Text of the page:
From our position of hindsight here in 2015, it seems absurd that some of the more currently-maligned musical styles and sub-genres were ever in vogue. Electroclash was once the great new hope for music, and the less said about nu-metal nowadays the better. But no cultural phenomenon ever truly goes away, it just exists underground hoping for a critical reappraisal. By the time Daft Punk’s Get Lucky gatecrashed the charts last summer, disco had been having a quiet revival for years in the guise of nu-disco, and besides, it was hardly like Nile Rodgers had been lazing around since Chic’s heyday.
The latest genre up for rehabilitation may well be the oft-derided soft rock of the 1970s. Despite Rumours by Fleetwood Mac being one of the best-selling albums in history, acts such as Steely Dan, Hall & Oates and Toto have often been mocked due to their glossy production, focus on musical acumen (particularly in Steely Dan’s case) and a perceived lack of rock n’ roll spirit. However, there are more than a few nods to Fleetwood Mac in the melodies of critical darlings Haim, the much-lauded War On Drugs wear their AOR leanings as a badge of pride, Ariel Pink’s entire career seems to be viewed through the prism of that time, and Todd Terje links soft rock, lounge and exotica on his incredible release from earlier this year, It’s Album Time.
Perhaps mindful of this revival, Berlin label How Do You Are have just released the Too Slow To Disco compilation, a collection of largely-forgotten acts of the 1970s – plus one or two marquee names – that they’re terming “yacht rock”. One of the featured artists on the record is White Horse, an Anglo-American trio of songwriters including Jon Lind who subsequently went on to write hits for Earth, Wind & Fire (Boogie Wonderland), Madonna (Crazy For You) and Vanessa Williams (Save The Best For Last) before moving into A&R and working with Miley Cyrus, Selena Gomez and more. Lind also wrote Over And Done With It, the track that appears on the collection, and believes the reason this music is currently coming into fashion again is its timeless quality and classic songwriting heritage.
“Back then, people were learning their instruments, they played the guitar, they played the piano, they listened to Marvin Gaye, Aretha Franklin, James Brown, Etta James and the scales, the harmonics and the soul became this extraordinary melting pot of influences,” relays Lind down the phone from LA. “Not only were people listening to The Beatles and The Beach Boys, they were adding to those melodies the influences of R&B and gospel. That’s my explanation of how this music keeps popping up – it always will.”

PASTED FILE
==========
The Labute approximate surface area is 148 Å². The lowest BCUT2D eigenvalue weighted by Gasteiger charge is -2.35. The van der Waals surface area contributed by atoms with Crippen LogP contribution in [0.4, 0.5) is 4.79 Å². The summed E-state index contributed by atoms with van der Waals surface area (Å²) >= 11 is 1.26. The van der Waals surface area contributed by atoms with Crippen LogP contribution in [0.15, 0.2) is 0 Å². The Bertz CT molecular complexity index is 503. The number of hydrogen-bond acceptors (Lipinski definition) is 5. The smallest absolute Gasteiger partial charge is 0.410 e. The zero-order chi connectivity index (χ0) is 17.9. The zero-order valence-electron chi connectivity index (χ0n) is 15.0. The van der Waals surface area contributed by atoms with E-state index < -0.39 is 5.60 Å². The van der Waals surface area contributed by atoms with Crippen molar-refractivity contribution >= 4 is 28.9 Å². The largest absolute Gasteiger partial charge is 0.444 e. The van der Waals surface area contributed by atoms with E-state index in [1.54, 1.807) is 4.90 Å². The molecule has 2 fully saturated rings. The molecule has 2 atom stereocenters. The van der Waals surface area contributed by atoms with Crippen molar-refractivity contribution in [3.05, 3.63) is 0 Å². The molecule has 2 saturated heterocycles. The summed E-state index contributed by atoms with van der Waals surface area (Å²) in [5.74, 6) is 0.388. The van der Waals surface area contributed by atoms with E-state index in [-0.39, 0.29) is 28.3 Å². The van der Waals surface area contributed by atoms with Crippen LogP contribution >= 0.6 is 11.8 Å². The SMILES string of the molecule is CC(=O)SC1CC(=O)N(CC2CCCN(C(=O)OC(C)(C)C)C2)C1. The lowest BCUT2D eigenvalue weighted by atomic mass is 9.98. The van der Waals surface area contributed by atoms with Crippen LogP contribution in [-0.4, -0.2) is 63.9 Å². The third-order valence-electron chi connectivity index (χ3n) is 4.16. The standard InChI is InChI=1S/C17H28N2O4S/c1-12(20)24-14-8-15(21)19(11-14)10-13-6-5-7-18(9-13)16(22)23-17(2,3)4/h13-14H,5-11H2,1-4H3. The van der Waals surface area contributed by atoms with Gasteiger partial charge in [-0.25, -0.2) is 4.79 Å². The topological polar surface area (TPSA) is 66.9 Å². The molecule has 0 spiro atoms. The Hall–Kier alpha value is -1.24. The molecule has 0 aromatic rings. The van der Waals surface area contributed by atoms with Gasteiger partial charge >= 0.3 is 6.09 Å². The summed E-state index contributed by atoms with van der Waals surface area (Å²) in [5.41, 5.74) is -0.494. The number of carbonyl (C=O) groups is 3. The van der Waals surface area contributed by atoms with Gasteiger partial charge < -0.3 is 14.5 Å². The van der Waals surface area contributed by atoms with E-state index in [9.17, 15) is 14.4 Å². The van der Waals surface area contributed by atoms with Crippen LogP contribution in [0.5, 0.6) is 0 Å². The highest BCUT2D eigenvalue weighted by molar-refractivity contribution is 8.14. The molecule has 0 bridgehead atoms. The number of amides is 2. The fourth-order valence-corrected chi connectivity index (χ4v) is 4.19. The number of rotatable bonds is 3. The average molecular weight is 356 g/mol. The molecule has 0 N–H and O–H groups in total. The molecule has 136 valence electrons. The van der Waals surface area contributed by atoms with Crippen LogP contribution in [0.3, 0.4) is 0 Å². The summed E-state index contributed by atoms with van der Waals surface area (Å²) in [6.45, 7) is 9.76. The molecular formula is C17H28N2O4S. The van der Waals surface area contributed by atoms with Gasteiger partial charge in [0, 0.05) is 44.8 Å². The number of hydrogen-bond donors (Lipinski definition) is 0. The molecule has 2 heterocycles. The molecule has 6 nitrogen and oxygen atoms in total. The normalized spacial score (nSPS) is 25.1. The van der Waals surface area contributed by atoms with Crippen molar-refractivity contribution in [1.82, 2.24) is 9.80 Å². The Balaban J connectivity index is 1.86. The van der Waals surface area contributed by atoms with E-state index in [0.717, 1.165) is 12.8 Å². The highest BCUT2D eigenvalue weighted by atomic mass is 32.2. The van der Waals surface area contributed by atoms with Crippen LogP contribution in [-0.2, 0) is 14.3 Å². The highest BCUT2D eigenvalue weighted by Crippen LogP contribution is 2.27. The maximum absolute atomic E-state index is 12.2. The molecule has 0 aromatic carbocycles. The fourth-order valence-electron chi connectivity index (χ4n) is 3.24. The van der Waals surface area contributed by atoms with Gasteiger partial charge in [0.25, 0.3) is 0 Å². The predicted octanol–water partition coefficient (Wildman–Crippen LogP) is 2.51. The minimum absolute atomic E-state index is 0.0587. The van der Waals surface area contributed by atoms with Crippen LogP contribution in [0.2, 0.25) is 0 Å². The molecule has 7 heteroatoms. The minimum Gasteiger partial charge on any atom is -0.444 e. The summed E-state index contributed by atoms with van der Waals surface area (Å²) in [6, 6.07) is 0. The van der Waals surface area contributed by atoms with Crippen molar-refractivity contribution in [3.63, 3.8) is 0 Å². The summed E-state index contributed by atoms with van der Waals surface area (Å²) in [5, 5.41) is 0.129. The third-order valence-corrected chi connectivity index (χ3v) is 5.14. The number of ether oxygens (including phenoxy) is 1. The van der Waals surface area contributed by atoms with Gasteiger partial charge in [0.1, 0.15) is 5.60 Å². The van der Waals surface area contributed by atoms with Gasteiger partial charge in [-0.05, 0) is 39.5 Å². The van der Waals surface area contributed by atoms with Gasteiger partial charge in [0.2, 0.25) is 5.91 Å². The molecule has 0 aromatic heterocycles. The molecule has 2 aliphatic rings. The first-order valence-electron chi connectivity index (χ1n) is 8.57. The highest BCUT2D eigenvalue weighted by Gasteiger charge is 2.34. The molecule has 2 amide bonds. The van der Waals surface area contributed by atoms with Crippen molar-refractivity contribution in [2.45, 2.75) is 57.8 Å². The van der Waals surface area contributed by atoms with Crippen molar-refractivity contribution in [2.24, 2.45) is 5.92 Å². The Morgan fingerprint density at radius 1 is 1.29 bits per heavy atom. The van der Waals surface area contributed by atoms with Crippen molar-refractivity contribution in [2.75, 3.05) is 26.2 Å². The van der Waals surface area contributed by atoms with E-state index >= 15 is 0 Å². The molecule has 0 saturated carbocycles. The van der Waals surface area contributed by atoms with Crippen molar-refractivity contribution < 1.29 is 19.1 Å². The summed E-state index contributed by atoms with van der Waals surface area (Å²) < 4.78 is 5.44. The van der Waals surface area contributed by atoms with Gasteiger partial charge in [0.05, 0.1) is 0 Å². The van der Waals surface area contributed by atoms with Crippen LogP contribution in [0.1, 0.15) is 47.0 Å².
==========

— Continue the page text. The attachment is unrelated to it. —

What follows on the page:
Given its rich seam of high-quality influences, it’s unsurprising that there’s a comeback on the cards. Perhaps in the same way that the studious kids gets laughed at during school, the musicians who want to learn and master their craft will never be as cool as those who have a more laissez-faire approach. Don’t forget that during this period came punk, the supposed musical Year Zero which had a scorched earth manifesto when it came to musical proficiency and no tolerance on anything which could even slightly be labelled as self-indulgent or over-studied.
The earthiness and attainability of punk was in stark contrast to the excesses of the commercially successful soft rock scene – Too Slow To Disco is being sold as “an album of cocaine, cocktails and sunsets” in the press. While not succumbing to the pitfalls in the same fashion as some of his peers, Lind admits he met White Horse bandmate Billy Nicholls “in Richmond, London, through following the spiritual teacher Meher Baba, who Pete Townshend also followed” – a tale that certainly chimes with the mind-expanding preoccupations of the era.
But what of the term yacht rock? It’s surely not meant in a complimentary manner, and indeed there was an online video series a decade ago titled Yacht Rock which spoofed the lives of 1970s soft rock stars, including Michael McDonald of Too Slow To Disco stars The Doobie Brothers. It’s a comment on both the production sheen on the records of the era as well as the lifestyle enjoyed by the stars of the genre. Jon Lind takes it all in good humour: “It’s not disparaging as much as it describes people who haven’t necessarily made music that’s quite authentic. In other words, it’s people who have assimilated something they love and made something else from those influences. It’s not copying, but if it’s not quite crossing the barrier of the critics or people who are going to give it a moniker like ‘yacht rock’, then so be it. It’s alright with me!”
To turn your nose up at yacht rock and the Too Slow To Disco compliation would be to miss out on some fantastic songs, from the expert craftsmanship of Ned Doheny to the shimmy and swagger of Browning Bryant. Music trends really are cyclical, and this compendium is proof that you can’t keep good music down forever.
Too Slow To Disco is out now on How Do You Are